Circumcision can be linked to lower risk of prostate cancer

By on August 25, 2013
prostate cancer

A study that was conducted recently shows that circumcised men might have a lower risk of getting prostate cancer.

The study took place in the University of Washington where 1,754 men who had prostate cancer and 1,645 men without the disease were surveyed.

The findings were that men who had circumcision done before they had sexual intercourse for the first time had 15 percent less chance of developing prostate cancer later.

Dr. Jonathan Wright, who works as an assistant urology professor at the University of Washington said that this data shows that there is a biological mechanism which allows circumcision to decrease prostate cancer risk. He also stated that since the study was only  for observation purposes, no links between the cause and the effect were investigated.

However, the reason behind this may be that uncircumcised men had a bigger chance of catching sexually transmitted diseases. According to the researchers, the inflammation that occurs from the infection can have a part in the prostate cancer development.

Cancer and Circumcision

prostate-gland-and-cancerSince the results of the study were based on a number of men who had prostate cancer at a certain point in time, without following up with them as time passed starting with circumcision until developing cancer, some other experts are concerned that these results may be skewed for number of reasons.

Dr. Durado Brooks, who is the director of colorectal and prostate cancers in the American Cancer Society said that it is an interesting and certainly thought-provoking study.

He continued that these findings should be backed up by studies among other groups of subjects. He doesn’t believe it will be something that will change clinical practice, not in adults and not in children.

For those parents who are considering the benefits of circumcision should be more convinced because the procedure lowers infection risks, however thinking about possible prostate cancer 50 years in the future will be on their mind much less, told Dr. Brooks to MyHealthNewsDaily.

Even though medical organizations have notices some benefits that may come from circumcision, they don’t advocate it to be something of a routine  since the procedure itself could have complications.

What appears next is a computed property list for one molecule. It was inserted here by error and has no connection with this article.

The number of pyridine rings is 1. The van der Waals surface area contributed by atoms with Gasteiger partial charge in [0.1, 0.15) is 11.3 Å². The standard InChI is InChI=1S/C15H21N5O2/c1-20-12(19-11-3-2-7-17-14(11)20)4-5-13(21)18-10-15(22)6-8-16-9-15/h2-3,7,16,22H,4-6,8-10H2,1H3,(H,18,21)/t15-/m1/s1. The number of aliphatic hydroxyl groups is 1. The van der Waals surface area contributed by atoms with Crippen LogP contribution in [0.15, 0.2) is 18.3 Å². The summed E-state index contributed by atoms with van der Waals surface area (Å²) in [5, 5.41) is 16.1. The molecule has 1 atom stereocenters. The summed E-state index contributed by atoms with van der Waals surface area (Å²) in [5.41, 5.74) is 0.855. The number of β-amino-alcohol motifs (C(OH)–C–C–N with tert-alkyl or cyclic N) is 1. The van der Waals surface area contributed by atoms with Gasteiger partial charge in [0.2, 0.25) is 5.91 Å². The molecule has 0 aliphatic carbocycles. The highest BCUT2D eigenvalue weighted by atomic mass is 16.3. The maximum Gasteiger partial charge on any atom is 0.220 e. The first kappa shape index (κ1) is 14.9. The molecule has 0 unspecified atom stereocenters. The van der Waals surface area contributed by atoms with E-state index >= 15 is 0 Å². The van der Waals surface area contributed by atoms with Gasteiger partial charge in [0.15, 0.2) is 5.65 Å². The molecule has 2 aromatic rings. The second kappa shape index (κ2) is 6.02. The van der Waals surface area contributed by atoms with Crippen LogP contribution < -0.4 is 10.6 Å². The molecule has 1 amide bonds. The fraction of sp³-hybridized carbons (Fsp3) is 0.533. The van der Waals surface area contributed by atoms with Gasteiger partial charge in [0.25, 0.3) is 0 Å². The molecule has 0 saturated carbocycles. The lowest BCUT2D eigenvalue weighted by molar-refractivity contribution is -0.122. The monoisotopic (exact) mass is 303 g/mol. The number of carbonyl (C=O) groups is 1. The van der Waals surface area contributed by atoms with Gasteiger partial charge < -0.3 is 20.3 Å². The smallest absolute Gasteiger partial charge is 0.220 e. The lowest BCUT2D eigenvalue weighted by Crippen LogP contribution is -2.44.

Dr. Andrew Freedman, who is a member of the American Academy of Pediatrics, specializing in circumcision and pediatric urology said that there are both benefits and risks and every parent needs to think them through and decide what is best for their child.

APP last reaffirmed their position on circumcision in 2005, they are not revisiting it and will release a new statement later this year.

Adult Circumcision

Freedman was most concerned about the fact that according to the study, the highest prostate cancer rates were seen in men who  had been circumcised in their adulthood.

Even though this was the smallest group in the study and most likely the results are not conclusive enough, Freedman said that because of this inclusion of men with those who were not circumcised might have made the circumcision benefits seem larger than they really were.

According to Freedman, adult men might get a circumcision because they are worried about infections. However, if circumcision is done after the man has already become sexually active, inflammatory damage and STI may already be acquired, said Brian Morris from the University of Sydney.

Morris also noted that he is probably advocating circumcision more than the rest of the medical professionals as he has published a research that shows how circumcision in infancy cuts costs on treating infections later.

Morris has noted that there are more urinary tract infections in men who have not been circumcised, he would like to do more research on whether or not this and prostate cancer is connected.

Source: The study was published in Cancer journal on March 12 2013.

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